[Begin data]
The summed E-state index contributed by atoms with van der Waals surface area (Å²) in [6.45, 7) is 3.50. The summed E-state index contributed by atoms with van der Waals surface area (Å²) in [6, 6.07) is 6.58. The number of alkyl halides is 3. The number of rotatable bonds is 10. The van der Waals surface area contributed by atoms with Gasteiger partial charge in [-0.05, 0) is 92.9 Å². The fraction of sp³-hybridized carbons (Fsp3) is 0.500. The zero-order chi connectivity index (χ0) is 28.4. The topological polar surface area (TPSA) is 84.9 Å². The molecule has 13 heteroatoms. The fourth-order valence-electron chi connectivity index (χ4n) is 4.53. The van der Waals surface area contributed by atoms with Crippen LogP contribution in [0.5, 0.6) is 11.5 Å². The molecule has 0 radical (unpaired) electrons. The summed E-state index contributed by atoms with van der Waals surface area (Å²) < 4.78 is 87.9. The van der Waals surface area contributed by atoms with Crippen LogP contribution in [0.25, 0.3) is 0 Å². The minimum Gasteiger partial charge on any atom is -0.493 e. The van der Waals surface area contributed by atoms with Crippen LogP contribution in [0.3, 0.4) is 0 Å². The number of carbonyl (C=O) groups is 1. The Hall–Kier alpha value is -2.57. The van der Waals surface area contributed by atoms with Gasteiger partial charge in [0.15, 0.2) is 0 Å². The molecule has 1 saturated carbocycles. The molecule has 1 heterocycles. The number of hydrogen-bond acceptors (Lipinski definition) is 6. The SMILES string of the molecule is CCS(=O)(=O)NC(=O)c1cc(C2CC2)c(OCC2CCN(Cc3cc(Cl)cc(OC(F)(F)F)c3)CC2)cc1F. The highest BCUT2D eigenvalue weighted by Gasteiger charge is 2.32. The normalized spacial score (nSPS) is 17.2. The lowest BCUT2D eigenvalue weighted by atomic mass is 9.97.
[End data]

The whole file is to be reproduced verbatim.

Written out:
The summed E-state index contributed by atoms with van der Waals surface area (Å²) in [6.45, 7) is 3.50. The summed E-state index contributed by atoms with van der Waals surface area (Å²) in [6, 6.07) is 6.58. The number of alkyl halides is 3. The number of rotatable bonds is 10. The van der Waals surface area contributed by atoms with Gasteiger partial charge in [-0.05, 0) is 92.9 Å². The fraction of sp³-hybridized carbons (Fsp3) is 0.500. The zero-order chi connectivity index (χ0) is 28.4. The topological polar surface area (TPSA) is 84.9 Å². The molecule has 13 heteroatoms. The fourth-order valence-electron chi connectivity index (χ4n) is 4.53. The van der Waals surface area contributed by atoms with Crippen LogP contribution in [0.5, 0.6) is 11.5 Å². The molecule has 0 radical (unpaired) electrons. The summed E-state index contributed by atoms with van der Waals surface area (Å²) < 4.78 is 87.9. The van der Waals surface area contributed by atoms with Crippen LogP contribution in [0.25, 0.3) is 0 Å². The minimum Gasteiger partial charge on any atom is -0.493 e. The van der Waals surface area contributed by atoms with Crippen LogP contribution in [0.3, 0.4) is 0 Å². The number of carbonyl (C=O) groups is 1. The Hall–Kier alpha value is -2.57. The van der Waals surface area contributed by atoms with Gasteiger partial charge in [0.15, 0.2) is 0 Å². The molecule has 1 saturated carbocycles. The molecule has 1 heterocycles. The number of hydrogen-bond acceptors (Lipinski definition) is 6. The SMILES string of the molecule is CCS(=O)(=O)NC(=O)c1cc(C2CC2)c(OCC2CCN(Cc3cc(Cl)cc(OC(F)(F)F)c3)CC2)cc1F. The highest BCUT2D eigenvalue weighted by Gasteiger charge is 2.32. The normalized spacial score (nSPS) is 17.2. The lowest BCUT2D eigenvalue weighted by atomic mass is 9.97.